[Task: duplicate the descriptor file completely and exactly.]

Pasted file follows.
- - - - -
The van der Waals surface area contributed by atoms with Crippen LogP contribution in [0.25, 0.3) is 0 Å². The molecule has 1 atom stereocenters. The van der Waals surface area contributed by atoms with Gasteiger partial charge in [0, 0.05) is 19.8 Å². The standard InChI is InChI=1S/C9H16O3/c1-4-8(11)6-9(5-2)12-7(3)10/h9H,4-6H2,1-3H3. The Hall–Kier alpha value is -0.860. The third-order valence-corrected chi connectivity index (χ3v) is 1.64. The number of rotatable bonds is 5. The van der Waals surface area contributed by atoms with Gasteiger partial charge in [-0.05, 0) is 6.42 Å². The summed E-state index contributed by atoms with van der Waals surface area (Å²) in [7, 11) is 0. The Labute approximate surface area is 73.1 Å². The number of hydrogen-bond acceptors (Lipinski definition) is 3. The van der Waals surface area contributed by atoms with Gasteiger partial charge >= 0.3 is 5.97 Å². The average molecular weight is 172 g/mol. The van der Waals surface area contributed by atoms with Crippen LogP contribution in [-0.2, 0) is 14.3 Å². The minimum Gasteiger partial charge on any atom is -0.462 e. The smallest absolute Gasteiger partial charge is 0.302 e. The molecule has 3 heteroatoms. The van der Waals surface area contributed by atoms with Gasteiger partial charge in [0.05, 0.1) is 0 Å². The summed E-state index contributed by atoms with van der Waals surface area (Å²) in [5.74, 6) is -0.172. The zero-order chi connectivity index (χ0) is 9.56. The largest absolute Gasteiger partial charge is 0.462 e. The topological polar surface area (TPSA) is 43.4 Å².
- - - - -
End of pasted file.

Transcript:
The van der Waals surface area contributed by atoms with Crippen LogP contribution in [0.25, 0.3) is 0 Å². The molecule has 1 atom stereocenters. The van der Waals surface area contributed by atoms with Gasteiger partial charge in [0, 0.05) is 19.8 Å². The standard InChI is InChI=1S/C9H16O3/c1-4-8(11)6-9(5-2)12-7(3)10/h9H,4-6H2,1-3H3. The Hall–Kier alpha value is -0.860. The third-order valence-corrected chi connectivity index (χ3v) is 1.64. The number of rotatable bonds is 5. The van der Waals surface area contributed by atoms with Gasteiger partial charge in [-0.05, 0) is 6.42 Å². The summed E-state index contributed by atoms with van der Waals surface area (Å²) in [7, 11) is 0. The Labute approximate surface area is 73.1 Å². The number of hydrogen-bond acceptors (Lipinski definition) is 3. The van der Waals surface area contributed by atoms with Gasteiger partial charge >= 0.3 is 5.97 Å². The average molecular weight is 172 g/mol. The van der Waals surface area contributed by atoms with Crippen LogP contribution in [-0.2, 0) is 14.3 Å². The minimum Gasteiger partial charge on any atom is -0.462 e. The smallest absolute Gasteiger partial charge is 0.302 e. The molecule has 3 heteroatoms. The van der Waals surface area contributed by atoms with Gasteiger partial charge in [0.05, 0.1) is 0 Å². The summed E-state index contributed by atoms with van der Waals surface area (Å²) in [5.74, 6) is -0.172. The zero-order chi connectivity index (χ0) is 9.56. The largest absolute Gasteiger partial charge is 0.462 e. The topological polar surface area (TPSA) is 43.4 Å².